Liberty Mutual, AIG settle workers comp assessment casePosted On: Mar. 28, 2013 12:00 AM CST
A split U.S. appeals court on Monday laid to rest a long-running dispute pitting Liberty Mutual Holding Co. Inc. against American International Group Inc., though details of a settlement were kept confidential.
The 7th U.S. Circuit Court of Appeals in Chicago, ruling in Safeco Insurance Co. of America vs. American International Group Inc., closes out a class action lawsuit with roots dating back to 2006. That year, then-New York Attorney General Eliot Spitzer accused AIG of underreporting workers comp premiums over several decades to avoid paying its fair share of residual market assessments across the United States.
Insurers eventually sued, alleging that they paid states more than their fair share of residual market assessments because AIG was assigned an improperly small share of high-risk workers comp policies.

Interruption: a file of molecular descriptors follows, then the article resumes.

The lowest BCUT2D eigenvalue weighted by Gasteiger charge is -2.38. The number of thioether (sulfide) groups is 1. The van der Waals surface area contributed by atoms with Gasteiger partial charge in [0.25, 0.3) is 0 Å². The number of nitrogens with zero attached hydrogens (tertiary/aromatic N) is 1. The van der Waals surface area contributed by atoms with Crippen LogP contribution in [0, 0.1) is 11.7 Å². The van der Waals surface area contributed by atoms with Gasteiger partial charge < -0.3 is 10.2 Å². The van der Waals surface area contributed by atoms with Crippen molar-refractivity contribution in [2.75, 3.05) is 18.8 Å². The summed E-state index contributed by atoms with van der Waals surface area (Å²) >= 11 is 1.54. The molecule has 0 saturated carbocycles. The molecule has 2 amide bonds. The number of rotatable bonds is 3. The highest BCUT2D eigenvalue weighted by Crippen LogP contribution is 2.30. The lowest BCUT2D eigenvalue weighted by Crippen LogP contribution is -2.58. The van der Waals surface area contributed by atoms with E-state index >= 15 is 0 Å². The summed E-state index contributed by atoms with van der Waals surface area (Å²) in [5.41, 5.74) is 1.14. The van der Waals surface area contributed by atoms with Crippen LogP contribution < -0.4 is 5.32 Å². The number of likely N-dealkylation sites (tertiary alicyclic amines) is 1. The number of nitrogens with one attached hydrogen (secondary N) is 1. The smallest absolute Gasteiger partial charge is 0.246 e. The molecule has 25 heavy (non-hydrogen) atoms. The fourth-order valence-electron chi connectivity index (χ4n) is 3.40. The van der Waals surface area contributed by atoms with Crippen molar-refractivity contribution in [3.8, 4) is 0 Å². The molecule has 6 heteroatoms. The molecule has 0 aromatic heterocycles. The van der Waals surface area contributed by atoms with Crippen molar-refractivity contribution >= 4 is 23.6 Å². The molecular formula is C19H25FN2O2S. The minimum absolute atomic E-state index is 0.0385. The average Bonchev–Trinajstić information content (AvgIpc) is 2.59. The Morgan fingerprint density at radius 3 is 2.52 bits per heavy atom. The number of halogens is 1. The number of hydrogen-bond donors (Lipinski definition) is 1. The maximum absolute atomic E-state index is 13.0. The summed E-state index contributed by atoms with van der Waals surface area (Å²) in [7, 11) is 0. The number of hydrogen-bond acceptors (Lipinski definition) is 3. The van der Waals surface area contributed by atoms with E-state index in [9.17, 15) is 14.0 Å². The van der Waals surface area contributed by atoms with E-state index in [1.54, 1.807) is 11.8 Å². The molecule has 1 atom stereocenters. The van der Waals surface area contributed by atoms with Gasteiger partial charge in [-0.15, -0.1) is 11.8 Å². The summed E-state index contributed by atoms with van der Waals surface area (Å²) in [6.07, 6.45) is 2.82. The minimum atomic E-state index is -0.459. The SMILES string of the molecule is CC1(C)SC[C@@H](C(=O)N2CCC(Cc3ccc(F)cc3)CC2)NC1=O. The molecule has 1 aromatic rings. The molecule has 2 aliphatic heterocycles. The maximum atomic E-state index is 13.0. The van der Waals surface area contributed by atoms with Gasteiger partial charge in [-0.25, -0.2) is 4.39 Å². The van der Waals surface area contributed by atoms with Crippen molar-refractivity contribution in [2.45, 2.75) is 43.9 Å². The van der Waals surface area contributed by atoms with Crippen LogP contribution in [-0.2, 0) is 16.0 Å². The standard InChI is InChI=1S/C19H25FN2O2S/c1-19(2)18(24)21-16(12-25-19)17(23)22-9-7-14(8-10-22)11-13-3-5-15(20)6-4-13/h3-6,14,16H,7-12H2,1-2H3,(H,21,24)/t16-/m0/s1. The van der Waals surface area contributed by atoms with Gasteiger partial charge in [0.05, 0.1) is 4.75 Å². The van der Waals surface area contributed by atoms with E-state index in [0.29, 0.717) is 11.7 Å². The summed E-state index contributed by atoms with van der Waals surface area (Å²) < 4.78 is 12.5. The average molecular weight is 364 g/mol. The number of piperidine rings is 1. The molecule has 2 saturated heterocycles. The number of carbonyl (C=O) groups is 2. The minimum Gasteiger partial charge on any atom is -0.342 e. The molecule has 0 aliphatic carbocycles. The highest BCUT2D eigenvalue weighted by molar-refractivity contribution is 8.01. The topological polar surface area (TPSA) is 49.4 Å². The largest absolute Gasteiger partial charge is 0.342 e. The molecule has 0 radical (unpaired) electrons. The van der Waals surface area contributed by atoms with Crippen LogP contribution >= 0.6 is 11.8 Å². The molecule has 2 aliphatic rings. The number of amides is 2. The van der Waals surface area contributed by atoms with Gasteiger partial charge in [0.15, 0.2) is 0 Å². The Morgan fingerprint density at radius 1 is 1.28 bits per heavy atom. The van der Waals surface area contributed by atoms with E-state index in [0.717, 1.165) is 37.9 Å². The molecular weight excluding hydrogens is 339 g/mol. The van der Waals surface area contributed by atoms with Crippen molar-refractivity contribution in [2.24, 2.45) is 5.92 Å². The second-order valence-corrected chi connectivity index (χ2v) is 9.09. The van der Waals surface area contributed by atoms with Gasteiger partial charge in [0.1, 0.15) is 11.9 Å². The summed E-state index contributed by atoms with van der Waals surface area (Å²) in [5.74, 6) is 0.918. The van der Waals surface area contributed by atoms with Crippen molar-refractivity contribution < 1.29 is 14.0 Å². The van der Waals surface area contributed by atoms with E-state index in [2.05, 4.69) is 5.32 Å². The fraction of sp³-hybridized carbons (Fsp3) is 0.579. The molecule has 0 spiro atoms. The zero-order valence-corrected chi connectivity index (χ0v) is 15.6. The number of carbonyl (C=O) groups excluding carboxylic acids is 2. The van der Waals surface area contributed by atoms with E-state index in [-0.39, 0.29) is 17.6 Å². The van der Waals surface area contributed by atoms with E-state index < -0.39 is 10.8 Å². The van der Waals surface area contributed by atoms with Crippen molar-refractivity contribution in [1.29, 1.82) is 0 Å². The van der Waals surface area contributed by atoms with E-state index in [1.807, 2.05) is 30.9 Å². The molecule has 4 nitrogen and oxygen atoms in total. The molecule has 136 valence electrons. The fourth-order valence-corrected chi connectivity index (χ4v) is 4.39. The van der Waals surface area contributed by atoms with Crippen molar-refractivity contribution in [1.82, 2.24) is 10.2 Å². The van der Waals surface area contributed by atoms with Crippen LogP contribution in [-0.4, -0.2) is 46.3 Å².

In 2012, U.S. District Court Judge Robert Gettleman in Chicago entered a final order approving a class action lawsuit settlement in which New York-based AIG would pay $450 million to more than 1,300 competing commercial insurers.
Boston-based Liberty Mutual and two of its subsidiaries — Safeco Insurance Co. and Ohio Casualty Insurance Co. — objected to the settlement. Liberty Mutual claimed that the 22% share of the settlement, or $99 million, it would receive was too small an amount, court records show.
But after arguing their appeal to Judge Gettleman's settlement approval. the Liberty Mutual companies asked the appeals court to dismiss their case because they had reached a settlement with AIG.
Because the litigation stemmed from class action litigation, however, the appeals court asked for additional information. On Monday, two of three judges hearing the case concluded that the settlement did not jeopardize the interests of any unrepresented class members.
But Judge Richard A. Posner dissented. He said dismissal of the appeal was premature because the court did not know terms of the settlement reached between AIG and Liberty Mutual.
“So we don't know whether the settlement sells out the interests of the class,” Judge Posner wrote in his dissent. “But it may.”
Liberty Mutual declined to discuss the settlement but said in a statement that it was pleased the matter is finally resolved.
AIG commented that it was "pleased the dispute has been resolved and the settlement is now final."